€160m wind farm to be built in Mayo
The ESB and Bord na Móna will build 29 turbines at the Oweninny Wind Farm Project in Mayo after securing funding. Una Sinnott reports.

Once a peat bog, now a future 86MW wind farm; the ESB and Bord na Móna site, located between Crossmolina and Bangor Erris will see 29 turbines built after receiving funding from four banks.

The European Investment Bank (EIB), MUFG Bank, BNP Paribas and AIB will finance the wind farm with long-term debt. The European Investment Bank’s €80m contribution to the new Oweninny Wind Farm (50% of total funding) represents the bank’s largest ever investment in renewable energy generation in Ireland and the largest financing in the country to date under the Investment Plan for Europe.

EIB vice president Andrew McDowell, stated that this was a “landmark investment” that will “contribute to Ireland’s climate action targets, power over 50,000 homes and create around 100 local jobs during construction.”

Oweninny Wind Farm will add to ESB’s existing portfolio of 16 wind farms.

ESB and Bord na Móna have established a Community Benefit Scheme for the funding of local community projects and initiatives over the lifetime of the wind farm.

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DeLaval launches new rotary parlour
DeLaval has said its latest rotary milking parlour will focus on labour efficiency at a time when labour is becoming increasingly challenging for dairy farmers.

DeLaval has launched a new rotary parlour in Ireland and the UK. The E100 rotary is focused around animal welfare, milk quality, farm profitability and work efficiency, according to DeLaval.

Gary Edwards, CMS Solutions manager, stated: “The DeLaval E100 rotary has been designed around the customer’s and the animal’s needs. It has been designed as a complete milking system focussing on cow flow, cow comfort, efficiency and comfort for the milker.

“Combined with DelPro™ herd management software, it really offers the farmer complete control of his herd, making it easier for him to make management decisions. When working in conjunction with the unique DeLaval teat spray robot, it is incredibly labour efficient when labour is becoming increasingly challenging for dairy farmers.”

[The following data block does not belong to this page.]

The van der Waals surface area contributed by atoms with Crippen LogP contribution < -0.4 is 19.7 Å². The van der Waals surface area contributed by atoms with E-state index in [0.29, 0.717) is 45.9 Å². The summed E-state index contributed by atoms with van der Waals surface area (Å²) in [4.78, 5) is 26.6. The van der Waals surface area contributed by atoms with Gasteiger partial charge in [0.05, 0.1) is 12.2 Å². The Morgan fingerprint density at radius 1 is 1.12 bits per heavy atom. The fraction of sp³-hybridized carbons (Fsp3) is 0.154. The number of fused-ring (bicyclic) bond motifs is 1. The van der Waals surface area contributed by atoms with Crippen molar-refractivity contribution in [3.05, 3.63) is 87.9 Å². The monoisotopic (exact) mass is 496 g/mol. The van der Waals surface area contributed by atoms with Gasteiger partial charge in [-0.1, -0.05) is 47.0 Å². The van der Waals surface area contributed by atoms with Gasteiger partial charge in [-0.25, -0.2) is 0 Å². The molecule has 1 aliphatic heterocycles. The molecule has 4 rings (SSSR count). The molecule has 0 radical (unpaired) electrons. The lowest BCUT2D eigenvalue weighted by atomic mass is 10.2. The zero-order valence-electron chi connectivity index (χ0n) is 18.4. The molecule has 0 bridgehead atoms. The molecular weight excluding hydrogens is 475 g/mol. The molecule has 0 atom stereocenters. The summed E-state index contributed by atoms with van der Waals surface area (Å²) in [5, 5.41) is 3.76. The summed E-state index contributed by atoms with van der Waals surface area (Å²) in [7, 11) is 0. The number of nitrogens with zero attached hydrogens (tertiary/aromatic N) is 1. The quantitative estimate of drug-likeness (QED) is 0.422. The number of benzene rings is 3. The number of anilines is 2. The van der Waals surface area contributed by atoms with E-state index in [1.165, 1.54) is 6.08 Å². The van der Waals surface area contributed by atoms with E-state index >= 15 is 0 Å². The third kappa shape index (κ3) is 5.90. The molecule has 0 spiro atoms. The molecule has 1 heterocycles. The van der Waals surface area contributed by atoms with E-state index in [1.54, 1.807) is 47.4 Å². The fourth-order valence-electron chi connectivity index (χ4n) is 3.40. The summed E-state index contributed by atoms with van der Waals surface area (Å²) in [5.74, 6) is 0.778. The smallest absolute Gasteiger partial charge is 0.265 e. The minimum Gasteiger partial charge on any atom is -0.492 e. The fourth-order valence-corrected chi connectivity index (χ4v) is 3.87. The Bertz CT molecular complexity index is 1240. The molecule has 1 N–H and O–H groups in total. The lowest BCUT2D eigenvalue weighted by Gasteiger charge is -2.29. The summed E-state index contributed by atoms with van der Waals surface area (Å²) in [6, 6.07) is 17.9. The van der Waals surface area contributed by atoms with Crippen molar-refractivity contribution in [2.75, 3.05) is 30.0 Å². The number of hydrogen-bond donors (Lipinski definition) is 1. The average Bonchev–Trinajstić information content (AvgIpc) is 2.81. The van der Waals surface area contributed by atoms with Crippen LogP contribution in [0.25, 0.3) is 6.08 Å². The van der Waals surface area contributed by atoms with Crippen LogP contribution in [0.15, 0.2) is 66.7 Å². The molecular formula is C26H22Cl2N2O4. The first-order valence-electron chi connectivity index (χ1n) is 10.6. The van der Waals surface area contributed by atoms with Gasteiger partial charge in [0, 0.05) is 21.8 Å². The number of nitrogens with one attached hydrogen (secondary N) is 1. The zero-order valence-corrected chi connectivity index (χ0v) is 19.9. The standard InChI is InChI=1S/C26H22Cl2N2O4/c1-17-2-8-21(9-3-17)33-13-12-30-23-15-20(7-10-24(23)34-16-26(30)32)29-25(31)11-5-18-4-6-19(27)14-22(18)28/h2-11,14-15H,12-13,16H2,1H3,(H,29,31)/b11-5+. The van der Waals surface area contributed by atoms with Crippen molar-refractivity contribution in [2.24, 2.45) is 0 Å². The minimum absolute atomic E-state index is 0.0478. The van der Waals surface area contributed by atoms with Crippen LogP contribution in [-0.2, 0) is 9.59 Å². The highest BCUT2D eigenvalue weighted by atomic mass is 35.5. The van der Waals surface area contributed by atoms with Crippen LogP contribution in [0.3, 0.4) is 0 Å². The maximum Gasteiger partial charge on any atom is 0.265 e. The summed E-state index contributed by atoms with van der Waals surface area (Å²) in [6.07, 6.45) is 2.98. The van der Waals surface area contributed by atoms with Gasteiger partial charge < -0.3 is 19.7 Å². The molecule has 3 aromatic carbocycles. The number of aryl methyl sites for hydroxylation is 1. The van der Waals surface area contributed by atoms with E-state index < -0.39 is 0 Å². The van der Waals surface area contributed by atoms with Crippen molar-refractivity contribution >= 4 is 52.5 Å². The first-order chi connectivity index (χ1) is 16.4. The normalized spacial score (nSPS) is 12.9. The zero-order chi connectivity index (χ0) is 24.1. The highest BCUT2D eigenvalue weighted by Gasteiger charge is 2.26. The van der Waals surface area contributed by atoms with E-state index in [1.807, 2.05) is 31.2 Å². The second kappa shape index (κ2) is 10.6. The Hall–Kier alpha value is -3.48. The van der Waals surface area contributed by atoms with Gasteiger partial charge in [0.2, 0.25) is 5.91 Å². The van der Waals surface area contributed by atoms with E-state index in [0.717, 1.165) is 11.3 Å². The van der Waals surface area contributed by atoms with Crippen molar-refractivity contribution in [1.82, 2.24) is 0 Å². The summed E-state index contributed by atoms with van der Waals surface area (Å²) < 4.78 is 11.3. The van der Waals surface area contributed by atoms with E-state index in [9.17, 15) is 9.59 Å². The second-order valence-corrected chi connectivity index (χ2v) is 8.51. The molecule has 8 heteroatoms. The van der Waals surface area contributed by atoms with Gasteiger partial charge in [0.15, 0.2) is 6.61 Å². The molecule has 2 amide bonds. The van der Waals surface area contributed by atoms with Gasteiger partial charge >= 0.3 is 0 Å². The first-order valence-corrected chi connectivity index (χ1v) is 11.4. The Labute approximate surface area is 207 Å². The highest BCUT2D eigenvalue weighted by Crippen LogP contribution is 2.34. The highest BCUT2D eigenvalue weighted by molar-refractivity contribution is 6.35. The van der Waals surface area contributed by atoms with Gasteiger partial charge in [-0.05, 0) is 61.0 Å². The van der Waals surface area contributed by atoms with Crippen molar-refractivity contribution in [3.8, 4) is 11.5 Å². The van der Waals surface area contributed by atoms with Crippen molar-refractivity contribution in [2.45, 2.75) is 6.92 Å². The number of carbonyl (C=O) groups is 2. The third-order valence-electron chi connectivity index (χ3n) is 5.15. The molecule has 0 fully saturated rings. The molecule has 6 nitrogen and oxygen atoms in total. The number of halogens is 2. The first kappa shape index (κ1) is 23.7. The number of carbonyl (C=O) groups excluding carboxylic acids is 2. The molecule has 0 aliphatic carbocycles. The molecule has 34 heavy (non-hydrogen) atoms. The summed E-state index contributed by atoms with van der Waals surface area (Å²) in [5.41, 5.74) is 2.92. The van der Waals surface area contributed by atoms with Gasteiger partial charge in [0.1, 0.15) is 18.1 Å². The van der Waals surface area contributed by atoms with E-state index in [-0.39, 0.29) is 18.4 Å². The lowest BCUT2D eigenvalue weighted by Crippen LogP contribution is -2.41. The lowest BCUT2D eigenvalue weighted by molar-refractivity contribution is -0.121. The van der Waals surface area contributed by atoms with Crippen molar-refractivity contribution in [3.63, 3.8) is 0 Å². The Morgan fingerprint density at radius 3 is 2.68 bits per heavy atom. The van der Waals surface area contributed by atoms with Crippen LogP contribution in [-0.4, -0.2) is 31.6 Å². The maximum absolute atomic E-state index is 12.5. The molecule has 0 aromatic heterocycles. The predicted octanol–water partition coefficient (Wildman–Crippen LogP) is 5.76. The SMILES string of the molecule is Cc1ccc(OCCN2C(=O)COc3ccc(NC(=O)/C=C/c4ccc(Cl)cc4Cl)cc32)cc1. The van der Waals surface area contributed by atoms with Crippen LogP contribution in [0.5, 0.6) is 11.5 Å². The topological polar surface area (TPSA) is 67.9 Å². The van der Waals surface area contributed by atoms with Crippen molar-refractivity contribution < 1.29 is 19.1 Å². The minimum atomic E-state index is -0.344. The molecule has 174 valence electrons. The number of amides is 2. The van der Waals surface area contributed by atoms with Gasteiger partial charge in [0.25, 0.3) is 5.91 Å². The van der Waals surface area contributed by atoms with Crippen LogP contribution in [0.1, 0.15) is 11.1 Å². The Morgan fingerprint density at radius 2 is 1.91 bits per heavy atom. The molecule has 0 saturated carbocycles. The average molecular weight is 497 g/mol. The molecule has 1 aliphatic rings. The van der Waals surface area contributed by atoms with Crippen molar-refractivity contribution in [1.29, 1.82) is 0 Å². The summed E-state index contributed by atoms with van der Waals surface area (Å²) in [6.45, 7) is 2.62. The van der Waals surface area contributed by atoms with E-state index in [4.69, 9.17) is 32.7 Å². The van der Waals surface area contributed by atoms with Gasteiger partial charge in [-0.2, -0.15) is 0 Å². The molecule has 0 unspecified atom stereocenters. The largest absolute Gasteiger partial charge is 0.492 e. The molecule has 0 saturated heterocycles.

The parlour, DeLaval says, encourages calm cow flow by utilising a low-profile bail. Rapid entry and exit from the parlour is also prioritised in order to improve throughput. The parlour can be operated by one person, something DeLaval says can improve work efficiency.

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Cows loose on Meath road
Motorists travelling on the R154 near Kiltale, Co Meath, are advised there are reports of cows loose on the road.

The AA roadwatch has received reports of cows loose along a regional road in Co Meath. The incident has been reported near Kiltale on the Trim/Batterstown road (R154).

The reports were recieved at 8.30am and gardaí are en-route to deal with the situation.

Widespread drop in points for agricultural courses
A number of agricultural science courses across the country have seen a reduction in the 2018 entry points requirement, as students opt for engineering courses.

Agricultural courses have seen a widespread drop in points, as many students opt for construction-orientated courses. Over 50,000 students will receive first-round higher-education offers today after getting their Leaving Cert results last week.

Agricultural courses at UCD, Dundalk IT and IT Tralee all experienced drops. General entry to agricultural science at UCD dropped by just four points to 451 but agri-environmental science fell by 20 points. Dairy business went in the opposite direction moving up to 30 points to 432. IT Tralee courses had some of the largest drops, with its Level 8 agricultural science course falling by 16 points and its Level 7 equivalent falling by 33 points.

Waterford IT was one of the few colleges to buck the trend, with both Level 8 and Level 7 agriculture courses jumping by 14 points and 18 points respectively. Agricultural engineering at Galway-Mayo IT saw a significant increase of 25 points.

Engineering

The increase in interest in engineering courses was reflected across the board. For general engineering courses at UCD, Trinity and NUI Galway points are up from anywhere between 10 and 30. It is likely this has been driven by the rising demand from industry for people with those skills.

Construction management at Dublin IT increased by 20 points to 346, while project and construction management at NUI Galway jumped a massive 32 points to reach 402.

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